The self is multidimensional. We are more than one self. We are the obscure forces that we can't identify until we examine our beliefs. Rilke used poetry to identify with other selves. He found comfort in his diversity, and agony in its realness. The agony was an emotional response to his fear of these obscure forces. He repeated this cycle of insanity until he found common ground for all his selves. That common ground was the acceptance of his own creations.

Thursday, February 18, 2010

Snow Brings Water To Life

I walked abroad in a snowy day;
I asked the soft snow for me to play.
She played and she melted in all her prime,
And the winter called it a dreadful crime.

William Blake wrote the poem Soft Snow at the turn of the 19th century. Blake was ignored most of his life. A group of inspiring artists found his work right before his death in 1827, and feel in love with it. The scope and depth of his work has been dissected, analyzed, and studied over the years, because he projected his innate self in his work. Soft Snow is not only brilliant rhyme, it’s enchanting mysticism. The ability to sense the snow being born as a unique form of consciousness is very obvious in the poem. Unique flakes of snow bring water to life, and it blankets the ground with diversity. Nature applauds her arrival, but we treat her with mixed emotions.

Snow, like other natural forms of consciousness, tests our ability to connect with a self that wants to play and enjoy each experience. We treat her like a menace when she brings more play than we expect, and we are annoyed when she doesn’t show up when and where she’s expected. We judge, curse and hate her for her indulgences, and miss her when she confines herself to the mountaintops. We scold her when she turns to ice, but praise and admire her when she becomes an iceberg. If she is too big we fear her; if she is aggressive we hide from her. We applaud her for melting, and ignore her as she does. We create a snow filled life in a world filled with her consciousness. It's a dreadful crime filled with the ingredients of our separated mind.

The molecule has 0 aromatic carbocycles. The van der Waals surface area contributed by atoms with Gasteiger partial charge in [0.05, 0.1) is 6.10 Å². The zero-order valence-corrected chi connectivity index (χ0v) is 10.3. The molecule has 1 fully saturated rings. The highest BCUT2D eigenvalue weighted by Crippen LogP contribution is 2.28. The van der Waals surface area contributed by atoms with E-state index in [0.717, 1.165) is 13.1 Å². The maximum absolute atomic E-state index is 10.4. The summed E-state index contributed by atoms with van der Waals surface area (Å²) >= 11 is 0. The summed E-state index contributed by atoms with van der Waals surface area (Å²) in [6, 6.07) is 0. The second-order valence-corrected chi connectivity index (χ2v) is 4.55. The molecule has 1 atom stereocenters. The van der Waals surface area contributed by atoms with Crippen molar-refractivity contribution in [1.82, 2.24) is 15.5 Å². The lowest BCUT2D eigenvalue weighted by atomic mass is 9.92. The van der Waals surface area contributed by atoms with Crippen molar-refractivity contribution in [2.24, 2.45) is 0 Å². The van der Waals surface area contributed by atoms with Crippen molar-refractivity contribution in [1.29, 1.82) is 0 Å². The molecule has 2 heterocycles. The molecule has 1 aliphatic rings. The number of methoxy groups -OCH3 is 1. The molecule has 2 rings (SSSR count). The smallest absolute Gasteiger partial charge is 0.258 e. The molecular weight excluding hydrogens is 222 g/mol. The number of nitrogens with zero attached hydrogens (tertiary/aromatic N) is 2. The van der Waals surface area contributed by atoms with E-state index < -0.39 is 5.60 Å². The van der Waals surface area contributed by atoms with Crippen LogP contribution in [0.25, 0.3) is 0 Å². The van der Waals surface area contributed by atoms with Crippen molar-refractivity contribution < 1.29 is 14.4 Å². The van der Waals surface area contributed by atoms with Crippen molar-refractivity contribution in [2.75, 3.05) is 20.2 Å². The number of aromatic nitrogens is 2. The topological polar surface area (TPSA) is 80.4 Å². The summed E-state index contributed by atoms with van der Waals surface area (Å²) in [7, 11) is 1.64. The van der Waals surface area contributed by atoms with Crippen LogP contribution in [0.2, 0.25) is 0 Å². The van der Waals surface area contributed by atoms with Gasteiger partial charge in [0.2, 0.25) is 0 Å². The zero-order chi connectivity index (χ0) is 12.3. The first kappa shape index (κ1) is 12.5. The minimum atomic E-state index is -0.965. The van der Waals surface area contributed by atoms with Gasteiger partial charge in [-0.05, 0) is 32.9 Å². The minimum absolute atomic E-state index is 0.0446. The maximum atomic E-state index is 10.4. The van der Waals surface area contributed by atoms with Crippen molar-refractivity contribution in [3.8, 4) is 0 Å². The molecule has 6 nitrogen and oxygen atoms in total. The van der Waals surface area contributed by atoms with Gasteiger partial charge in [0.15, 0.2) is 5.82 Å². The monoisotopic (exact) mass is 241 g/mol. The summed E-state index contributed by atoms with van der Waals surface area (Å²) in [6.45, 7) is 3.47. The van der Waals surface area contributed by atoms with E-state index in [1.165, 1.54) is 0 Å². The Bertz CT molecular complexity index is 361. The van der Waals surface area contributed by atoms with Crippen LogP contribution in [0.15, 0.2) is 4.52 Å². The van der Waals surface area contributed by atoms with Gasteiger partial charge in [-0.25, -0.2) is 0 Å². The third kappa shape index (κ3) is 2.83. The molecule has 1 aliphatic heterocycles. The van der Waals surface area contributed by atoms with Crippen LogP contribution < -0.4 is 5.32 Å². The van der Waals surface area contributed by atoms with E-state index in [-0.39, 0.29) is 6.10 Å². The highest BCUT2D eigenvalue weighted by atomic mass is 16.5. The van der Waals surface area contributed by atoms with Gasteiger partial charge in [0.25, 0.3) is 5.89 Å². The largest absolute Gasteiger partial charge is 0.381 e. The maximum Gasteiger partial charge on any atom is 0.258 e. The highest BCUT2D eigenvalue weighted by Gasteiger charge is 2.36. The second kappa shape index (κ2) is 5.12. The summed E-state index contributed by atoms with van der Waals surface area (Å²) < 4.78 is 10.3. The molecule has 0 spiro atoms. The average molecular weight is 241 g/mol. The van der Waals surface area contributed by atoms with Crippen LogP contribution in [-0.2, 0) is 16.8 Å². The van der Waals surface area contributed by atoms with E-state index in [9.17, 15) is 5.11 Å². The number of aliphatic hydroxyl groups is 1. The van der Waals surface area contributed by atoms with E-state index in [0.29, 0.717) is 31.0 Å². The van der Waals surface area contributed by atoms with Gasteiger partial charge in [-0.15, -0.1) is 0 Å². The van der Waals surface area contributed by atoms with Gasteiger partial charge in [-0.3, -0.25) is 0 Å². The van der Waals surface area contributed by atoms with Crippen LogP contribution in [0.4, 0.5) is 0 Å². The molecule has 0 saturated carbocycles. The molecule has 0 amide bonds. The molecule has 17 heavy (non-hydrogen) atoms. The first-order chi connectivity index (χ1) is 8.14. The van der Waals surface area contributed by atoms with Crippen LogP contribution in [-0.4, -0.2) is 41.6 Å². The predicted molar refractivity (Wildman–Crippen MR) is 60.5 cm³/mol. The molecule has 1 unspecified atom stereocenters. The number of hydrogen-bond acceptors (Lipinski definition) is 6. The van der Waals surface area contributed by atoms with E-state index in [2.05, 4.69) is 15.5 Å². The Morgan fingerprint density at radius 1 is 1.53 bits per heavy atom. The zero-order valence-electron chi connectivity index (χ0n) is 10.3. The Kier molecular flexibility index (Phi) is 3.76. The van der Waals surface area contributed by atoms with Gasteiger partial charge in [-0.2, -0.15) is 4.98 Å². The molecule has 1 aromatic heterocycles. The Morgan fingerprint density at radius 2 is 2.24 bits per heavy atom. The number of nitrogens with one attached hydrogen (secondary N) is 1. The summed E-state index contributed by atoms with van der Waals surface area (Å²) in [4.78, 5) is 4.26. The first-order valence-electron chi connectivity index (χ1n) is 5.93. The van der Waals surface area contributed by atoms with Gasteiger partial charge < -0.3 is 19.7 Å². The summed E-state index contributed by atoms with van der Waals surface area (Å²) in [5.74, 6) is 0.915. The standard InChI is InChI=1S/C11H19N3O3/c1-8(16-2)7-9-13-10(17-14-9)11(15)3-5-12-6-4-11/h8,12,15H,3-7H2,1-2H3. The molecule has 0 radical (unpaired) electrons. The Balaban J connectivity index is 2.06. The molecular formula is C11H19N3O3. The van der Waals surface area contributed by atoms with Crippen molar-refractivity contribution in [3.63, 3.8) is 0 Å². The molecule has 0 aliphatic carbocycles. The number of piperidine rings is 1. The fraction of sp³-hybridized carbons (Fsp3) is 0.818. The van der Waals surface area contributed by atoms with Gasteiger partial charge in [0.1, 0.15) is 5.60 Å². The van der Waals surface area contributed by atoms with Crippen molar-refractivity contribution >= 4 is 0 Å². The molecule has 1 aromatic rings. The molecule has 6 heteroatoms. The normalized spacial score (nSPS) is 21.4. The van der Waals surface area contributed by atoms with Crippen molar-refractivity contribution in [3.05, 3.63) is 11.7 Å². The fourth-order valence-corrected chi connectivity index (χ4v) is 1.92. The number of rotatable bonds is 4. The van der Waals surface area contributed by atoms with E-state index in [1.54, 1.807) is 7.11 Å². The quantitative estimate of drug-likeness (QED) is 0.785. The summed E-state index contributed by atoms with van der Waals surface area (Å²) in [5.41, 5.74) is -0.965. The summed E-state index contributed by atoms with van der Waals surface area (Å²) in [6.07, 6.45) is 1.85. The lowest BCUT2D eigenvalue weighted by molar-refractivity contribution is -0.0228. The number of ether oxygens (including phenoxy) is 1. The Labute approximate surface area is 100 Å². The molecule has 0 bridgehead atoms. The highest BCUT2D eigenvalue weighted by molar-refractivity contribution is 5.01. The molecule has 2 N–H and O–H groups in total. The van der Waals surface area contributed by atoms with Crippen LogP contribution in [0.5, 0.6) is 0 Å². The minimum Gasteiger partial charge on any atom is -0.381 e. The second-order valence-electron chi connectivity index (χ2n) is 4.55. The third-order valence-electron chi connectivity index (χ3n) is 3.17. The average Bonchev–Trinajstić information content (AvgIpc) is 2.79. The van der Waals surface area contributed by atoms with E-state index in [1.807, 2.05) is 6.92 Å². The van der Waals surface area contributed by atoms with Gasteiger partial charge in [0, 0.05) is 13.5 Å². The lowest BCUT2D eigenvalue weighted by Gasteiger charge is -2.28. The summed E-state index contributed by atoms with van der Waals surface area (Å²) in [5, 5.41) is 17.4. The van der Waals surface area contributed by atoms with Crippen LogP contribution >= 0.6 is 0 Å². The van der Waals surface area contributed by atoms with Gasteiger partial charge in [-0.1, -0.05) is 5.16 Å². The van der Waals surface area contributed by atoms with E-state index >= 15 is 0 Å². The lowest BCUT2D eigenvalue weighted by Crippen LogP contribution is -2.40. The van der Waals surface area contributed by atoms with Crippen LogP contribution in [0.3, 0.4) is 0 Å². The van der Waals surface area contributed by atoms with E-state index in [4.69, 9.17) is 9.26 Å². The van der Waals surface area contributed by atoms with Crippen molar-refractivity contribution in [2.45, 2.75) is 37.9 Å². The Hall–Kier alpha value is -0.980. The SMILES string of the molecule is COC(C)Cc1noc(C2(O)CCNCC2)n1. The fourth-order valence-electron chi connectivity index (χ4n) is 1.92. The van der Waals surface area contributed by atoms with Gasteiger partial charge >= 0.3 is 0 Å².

Wednesday, February 17, 2010

Imperfect World

The infinitely small is as large as large can be,

When external conditions are forgotten;

The infinitely large is as small as small can be, when objective limits are put out of sight.

Those thoughts were written in Chinese in the 5th century by Zen Master Seng-ts’an. His work Hsin-hsin-ming is loosely translated as, Inscribed on the Believing Mind.

In childhood the conscious mind is trained to use innate argumentative tactics above all others. We restrict our creativity. We only allow it to flow through accepted channels that conform to family beliefs. Our conscious mind create images that we never acknowledge or act on. We make the infinite large as small as we can in order to conform.

The conscious mind creates physical experiences from the inner conscious mind as well as from exterior data. The inner conscious mind is limitless, but we believe it's very small so we compensate by accepting the beliefs of others. We want to be perfect in our imperfect world.

The ancient Chinese master, Hsin said I am all things in mind, and I choose how to be perfect.

As Seng explains

One in all,
All in one. . .

If only this is realized,

No more worry about your not being perfect!

Tuesday, February 16, 2010

The Only Now

There was never any more inception than there is now,

Not any more youth or age than there is now;

And will never be any more perfection than there is now,

Nor any more heaven or hell than there is now.